BRENTWOOD, N.H. - The trial in a wrongful death lawsuit against four New Hampshire lawmen in the shooting death of Ben Shannon in March 2014 is slated to begin this fall, nearly 18 months after it was initially filed by Shannon's mother and brother.
The trial is expected to begin in October in Rockingham County Superior Court with jury selection on Oct. 3 following a final trial management hearing in late September.
Shannon was shot on March 10, 2014, as three New Hampshire Probation and Parole Officers and one Strafford County Sheriff's Deputy sought to arrest him on bail violations after he failed to show for an earlier court hearing. The bail conditions were in place after his arrest in a February convenience store robbery in Rochester.
Named in the lawsuit are Probation and Parole Officers Ian Stringer, Jason Wirth, and Benjamin Densmore along with Strafford County Sheriff Deputy Brian Hester.
A report released by the New Hampshire Attorney General's office in July 2014 found the officers' use of force justified.
The report, based on individual interviews with all four lawmen involved, as well as Shannon's mother, Beverly Shannon, and her roommate at a Sak's Trailer Park residence where the two lived, concluded that Probation and Parole officer Wirth fired the fatal shots after he thought Ben Shannon was pointing a gun at him and threatening police that he had a gun.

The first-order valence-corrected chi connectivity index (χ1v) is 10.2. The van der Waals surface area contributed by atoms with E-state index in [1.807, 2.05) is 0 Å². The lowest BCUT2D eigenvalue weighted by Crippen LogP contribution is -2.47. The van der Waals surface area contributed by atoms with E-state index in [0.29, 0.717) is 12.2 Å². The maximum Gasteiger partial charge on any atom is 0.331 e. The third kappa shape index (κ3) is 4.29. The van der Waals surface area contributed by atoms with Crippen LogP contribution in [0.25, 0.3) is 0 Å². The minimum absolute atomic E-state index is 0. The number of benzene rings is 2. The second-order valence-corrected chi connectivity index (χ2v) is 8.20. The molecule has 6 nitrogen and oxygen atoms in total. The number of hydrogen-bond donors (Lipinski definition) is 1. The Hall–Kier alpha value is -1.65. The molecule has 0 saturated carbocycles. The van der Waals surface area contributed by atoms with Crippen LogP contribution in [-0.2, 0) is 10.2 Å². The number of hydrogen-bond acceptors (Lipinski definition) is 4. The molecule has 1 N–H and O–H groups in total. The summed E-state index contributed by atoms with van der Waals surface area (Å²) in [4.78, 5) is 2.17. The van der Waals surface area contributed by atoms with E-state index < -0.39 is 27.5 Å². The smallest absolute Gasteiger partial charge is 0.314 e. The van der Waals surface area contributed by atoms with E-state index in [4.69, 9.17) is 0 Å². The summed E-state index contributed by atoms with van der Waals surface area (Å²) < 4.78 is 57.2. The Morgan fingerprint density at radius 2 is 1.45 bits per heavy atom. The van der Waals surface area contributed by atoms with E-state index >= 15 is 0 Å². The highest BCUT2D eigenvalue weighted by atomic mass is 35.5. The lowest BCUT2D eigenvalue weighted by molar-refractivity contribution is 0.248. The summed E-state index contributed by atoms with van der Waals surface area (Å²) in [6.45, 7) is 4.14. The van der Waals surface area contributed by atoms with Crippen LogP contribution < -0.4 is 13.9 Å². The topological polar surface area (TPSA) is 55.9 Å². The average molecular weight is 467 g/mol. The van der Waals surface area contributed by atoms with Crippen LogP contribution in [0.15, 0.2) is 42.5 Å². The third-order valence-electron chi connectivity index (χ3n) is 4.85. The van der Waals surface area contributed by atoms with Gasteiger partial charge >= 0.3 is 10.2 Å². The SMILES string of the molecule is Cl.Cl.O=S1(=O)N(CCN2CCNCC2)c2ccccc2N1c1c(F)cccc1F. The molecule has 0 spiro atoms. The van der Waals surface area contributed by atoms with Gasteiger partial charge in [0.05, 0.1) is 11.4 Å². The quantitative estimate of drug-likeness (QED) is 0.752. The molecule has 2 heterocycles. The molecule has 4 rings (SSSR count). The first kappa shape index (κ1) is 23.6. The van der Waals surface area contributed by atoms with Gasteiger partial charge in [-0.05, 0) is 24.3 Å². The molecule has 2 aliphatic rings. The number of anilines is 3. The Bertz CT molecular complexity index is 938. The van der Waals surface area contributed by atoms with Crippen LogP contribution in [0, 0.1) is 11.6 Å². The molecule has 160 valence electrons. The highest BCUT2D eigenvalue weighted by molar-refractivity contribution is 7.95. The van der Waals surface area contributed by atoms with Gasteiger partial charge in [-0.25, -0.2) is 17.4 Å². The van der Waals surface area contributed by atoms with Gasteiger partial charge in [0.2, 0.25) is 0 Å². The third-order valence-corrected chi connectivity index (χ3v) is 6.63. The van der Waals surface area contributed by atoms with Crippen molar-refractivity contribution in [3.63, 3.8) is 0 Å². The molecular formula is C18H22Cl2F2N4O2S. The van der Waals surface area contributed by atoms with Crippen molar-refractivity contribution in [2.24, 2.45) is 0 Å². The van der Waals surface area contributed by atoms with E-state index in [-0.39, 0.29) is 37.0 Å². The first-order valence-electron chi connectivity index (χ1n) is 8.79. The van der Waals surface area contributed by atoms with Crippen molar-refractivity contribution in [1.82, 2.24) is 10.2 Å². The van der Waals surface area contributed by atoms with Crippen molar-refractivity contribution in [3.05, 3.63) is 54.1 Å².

Wirth, looking into a darkened back bedroom from the adjoining bathroom, saw Ben Shannon raise a dark object, the report states, prompting Wirth to fire his weapon.
Shannon, 34, was shot three times, in the mid-back, the upper back and the left upper arm. The trajectory of the shot in the left upper arm lodged in his chest, while the other two exited his body. Two other rounds fired by lawmen missed altogether.
After the shooting Shannon was rushed to Frisbie Memorial Hospital then Medflighted to Maine Medical Center in Portland, Maine, where he died later that night.
Beverly Shannon, and her other son, Wayne Shannon, announced the wrongful death lawsuit in April 2014, citing police used improper procedures in seeking to arrest Ben Shannon.
Their attorney, Peter McGrath, said lawmen made poor decisions the day of the incident, adding they should have set up a perimeter, called for backup and set up a safe scene to take Shannon into custody.
A final structuring order that spells out trial particulars was agreed to by both parties in November.
McGrath did not return a phone call seeking comment.